RIGHT PLACE, RIGHT TIME

Abigail Higgins, another trustee, who grew up on a small Island farm, expresses her enthusiasm, “We have a new space and an opportunity to revitalize. Many have said that we can’t farm here, there is no future, but the Society has persevered.”

Many trustees express the feeling that this is a time of opportunity for farming on the Vineyard. “People are concerned about where their food comes from… The more stuff in the news about tainted food, the more control they may want,” explains Ms. Lobb. They observe the resurgence in backyard farming, home gardens, raising a few chickens, supporting local sustainable agriculture.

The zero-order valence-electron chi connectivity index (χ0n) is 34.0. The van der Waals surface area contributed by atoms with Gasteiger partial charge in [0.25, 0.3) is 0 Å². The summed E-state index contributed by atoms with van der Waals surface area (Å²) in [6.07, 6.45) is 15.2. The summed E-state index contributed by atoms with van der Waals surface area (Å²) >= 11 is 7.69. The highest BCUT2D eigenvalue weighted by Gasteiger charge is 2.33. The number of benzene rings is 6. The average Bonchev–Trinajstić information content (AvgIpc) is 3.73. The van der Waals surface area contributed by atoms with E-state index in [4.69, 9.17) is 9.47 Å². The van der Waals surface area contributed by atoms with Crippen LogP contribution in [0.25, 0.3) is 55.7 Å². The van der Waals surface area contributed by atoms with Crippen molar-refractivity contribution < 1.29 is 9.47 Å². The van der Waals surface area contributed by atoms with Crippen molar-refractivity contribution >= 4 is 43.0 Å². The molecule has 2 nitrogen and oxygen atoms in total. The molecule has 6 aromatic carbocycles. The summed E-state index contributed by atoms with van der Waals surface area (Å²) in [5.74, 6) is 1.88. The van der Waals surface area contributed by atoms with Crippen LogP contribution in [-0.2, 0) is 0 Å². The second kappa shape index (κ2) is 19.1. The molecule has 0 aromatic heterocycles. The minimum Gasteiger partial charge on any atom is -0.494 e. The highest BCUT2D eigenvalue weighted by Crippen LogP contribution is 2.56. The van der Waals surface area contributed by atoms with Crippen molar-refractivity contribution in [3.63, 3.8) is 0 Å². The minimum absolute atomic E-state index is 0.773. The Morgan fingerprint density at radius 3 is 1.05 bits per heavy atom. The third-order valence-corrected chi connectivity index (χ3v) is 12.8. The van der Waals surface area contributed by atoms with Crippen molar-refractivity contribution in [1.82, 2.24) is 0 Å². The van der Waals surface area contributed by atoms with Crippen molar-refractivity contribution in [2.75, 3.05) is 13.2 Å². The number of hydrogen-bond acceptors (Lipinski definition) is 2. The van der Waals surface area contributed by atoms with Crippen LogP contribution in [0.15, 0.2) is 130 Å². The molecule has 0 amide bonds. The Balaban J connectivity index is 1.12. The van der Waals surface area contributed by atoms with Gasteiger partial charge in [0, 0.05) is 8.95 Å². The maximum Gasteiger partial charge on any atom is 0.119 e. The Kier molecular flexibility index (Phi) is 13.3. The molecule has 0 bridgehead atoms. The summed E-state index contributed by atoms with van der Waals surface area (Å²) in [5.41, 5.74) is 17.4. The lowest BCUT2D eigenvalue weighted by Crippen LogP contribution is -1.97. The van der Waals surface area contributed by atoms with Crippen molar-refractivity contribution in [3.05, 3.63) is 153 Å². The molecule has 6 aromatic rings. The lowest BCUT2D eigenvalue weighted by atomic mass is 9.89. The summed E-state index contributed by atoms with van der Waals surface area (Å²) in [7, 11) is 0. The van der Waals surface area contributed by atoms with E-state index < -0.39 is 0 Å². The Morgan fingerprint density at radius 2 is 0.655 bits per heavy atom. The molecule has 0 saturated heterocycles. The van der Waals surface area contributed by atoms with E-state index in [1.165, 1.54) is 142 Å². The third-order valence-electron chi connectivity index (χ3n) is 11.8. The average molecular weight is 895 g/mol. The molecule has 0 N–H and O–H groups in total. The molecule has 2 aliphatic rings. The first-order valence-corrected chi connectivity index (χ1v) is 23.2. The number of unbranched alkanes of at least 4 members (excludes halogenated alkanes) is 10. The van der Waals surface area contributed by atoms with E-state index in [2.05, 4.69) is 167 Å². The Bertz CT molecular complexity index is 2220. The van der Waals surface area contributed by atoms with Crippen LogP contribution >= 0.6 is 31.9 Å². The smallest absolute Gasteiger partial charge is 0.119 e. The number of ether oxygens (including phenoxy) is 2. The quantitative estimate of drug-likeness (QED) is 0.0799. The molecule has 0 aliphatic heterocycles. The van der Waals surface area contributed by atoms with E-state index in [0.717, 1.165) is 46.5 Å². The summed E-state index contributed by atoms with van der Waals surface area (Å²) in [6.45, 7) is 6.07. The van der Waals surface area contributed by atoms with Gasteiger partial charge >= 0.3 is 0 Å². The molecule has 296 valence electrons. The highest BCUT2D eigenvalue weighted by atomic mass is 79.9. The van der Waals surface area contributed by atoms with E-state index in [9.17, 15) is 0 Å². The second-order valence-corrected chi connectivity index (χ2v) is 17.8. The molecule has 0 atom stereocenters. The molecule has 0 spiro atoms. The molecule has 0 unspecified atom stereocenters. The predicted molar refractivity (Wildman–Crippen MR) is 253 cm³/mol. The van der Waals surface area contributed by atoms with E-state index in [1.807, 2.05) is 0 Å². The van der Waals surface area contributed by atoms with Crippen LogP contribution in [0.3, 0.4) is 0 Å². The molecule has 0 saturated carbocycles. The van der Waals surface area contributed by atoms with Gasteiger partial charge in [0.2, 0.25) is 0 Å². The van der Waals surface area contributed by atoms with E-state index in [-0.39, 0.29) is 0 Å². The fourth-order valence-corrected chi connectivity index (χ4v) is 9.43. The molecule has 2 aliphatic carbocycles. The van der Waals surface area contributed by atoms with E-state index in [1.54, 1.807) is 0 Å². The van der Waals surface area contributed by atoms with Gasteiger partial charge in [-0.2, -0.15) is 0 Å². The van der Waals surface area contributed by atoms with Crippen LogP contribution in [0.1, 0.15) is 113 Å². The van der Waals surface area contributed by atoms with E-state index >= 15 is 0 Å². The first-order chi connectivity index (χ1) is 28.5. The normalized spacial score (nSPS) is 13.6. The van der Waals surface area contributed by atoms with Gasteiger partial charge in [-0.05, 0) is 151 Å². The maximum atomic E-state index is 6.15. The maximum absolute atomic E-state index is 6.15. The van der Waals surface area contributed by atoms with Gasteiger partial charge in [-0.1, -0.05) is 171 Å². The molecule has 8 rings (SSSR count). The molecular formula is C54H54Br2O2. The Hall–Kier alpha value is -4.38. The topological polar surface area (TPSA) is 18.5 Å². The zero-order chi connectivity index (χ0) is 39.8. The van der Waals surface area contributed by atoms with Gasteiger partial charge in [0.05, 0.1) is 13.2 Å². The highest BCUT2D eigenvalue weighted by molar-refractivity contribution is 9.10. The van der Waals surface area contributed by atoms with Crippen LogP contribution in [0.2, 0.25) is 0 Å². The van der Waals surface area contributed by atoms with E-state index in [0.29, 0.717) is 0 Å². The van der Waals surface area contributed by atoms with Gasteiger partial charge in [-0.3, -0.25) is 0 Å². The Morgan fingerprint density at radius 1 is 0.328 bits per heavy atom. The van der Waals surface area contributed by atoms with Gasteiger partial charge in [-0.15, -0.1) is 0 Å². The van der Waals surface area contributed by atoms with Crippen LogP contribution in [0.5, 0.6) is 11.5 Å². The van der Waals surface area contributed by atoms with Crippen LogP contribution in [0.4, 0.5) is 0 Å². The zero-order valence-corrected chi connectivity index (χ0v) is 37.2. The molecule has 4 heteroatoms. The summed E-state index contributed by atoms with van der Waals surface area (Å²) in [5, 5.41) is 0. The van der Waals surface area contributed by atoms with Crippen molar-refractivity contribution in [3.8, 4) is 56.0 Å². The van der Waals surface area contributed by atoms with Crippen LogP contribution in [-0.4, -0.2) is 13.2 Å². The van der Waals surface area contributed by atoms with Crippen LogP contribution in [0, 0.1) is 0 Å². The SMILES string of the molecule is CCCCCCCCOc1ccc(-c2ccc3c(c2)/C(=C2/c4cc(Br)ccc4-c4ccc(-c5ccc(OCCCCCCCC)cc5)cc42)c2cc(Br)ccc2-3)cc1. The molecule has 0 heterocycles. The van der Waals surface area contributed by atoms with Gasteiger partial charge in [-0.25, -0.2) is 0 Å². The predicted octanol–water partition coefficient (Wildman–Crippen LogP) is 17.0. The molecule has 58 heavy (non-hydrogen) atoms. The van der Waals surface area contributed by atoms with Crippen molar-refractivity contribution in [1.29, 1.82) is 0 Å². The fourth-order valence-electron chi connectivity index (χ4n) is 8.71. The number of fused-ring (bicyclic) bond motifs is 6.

Ms. Neubert says, “It’s a hopeful time. I believe strongly in the mission, the continuation of farming, a person’s right to grow their own food; it’s one of our freedoms. We encourage farming. Yes, you can do it. Yes, you can make mistakes; that’s how you learn. If this Island needed to, I believe we could sustain ourselves.”

The Society has long offered a scholarship program for students wishing to pursue degrees connected to agriculture.There is also a new grant program offering financial support for new and existing farms, sponsoring projects from fence repair to building a chicken coop. For local vegetable gardeners, Ms. Higgins has created an Ag Society “support group,” which meets every third Sunday in the hall.